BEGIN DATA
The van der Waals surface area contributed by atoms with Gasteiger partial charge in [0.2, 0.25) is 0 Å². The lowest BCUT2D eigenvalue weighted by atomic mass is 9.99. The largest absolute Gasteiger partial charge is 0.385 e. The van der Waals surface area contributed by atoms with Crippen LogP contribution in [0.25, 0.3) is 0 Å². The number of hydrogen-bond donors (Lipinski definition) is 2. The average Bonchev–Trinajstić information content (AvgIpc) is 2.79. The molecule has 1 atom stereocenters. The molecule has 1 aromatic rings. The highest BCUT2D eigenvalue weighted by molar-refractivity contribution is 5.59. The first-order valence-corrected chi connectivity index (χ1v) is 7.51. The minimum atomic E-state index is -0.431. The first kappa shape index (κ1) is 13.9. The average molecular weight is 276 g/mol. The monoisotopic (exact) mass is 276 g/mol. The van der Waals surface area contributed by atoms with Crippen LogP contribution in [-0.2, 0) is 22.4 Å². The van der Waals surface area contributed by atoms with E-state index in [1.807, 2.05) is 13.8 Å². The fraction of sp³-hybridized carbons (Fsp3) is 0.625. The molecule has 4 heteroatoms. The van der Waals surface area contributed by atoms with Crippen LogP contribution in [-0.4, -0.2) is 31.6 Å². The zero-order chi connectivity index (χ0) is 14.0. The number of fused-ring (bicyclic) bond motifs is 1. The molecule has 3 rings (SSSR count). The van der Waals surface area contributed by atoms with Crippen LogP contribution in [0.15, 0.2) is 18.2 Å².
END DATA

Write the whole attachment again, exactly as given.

The van der Waals surface area contributed by atoms with Gasteiger partial charge in [0.2, 0.25) is 0 Å². The lowest BCUT2D eigenvalue weighted by atomic mass is 9.99. The largest absolute Gasteiger partial charge is 0.385 e. The van der Waals surface area contributed by atoms with Crippen LogP contribution in [0.25, 0.3) is 0 Å². The number of hydrogen-bond donors (Lipinski definition) is 2. The average Bonchev–Trinajstić information content (AvgIpc) is 2.79. The molecule has 1 atom stereocenters. The molecule has 1 aromatic rings. The highest BCUT2D eigenvalue weighted by molar-refractivity contribution is 5.59. The first-order valence-corrected chi connectivity index (χ1v) is 7.51. The minimum atomic E-state index is -0.431. The first kappa shape index (κ1) is 13.9. The average molecular weight is 276 g/mol. The monoisotopic (exact) mass is 276 g/mol. The van der Waals surface area contributed by atoms with Crippen LogP contribution in [-0.2, 0) is 22.4 Å². The van der Waals surface area contributed by atoms with E-state index in [1.807, 2.05) is 13.8 Å². The fraction of sp³-hybridized carbons (Fsp3) is 0.625. The molecule has 4 heteroatoms. The van der Waals surface area contributed by atoms with Crippen LogP contribution in [-0.4, -0.2) is 31.6 Å². The zero-order chi connectivity index (χ0) is 14.0. The number of fused-ring (bicyclic) bond motifs is 1. The molecule has 3 rings (SSSR count). The van der Waals surface area contributed by atoms with Crippen LogP contribution in [0.15, 0.2) is 18.2 Å².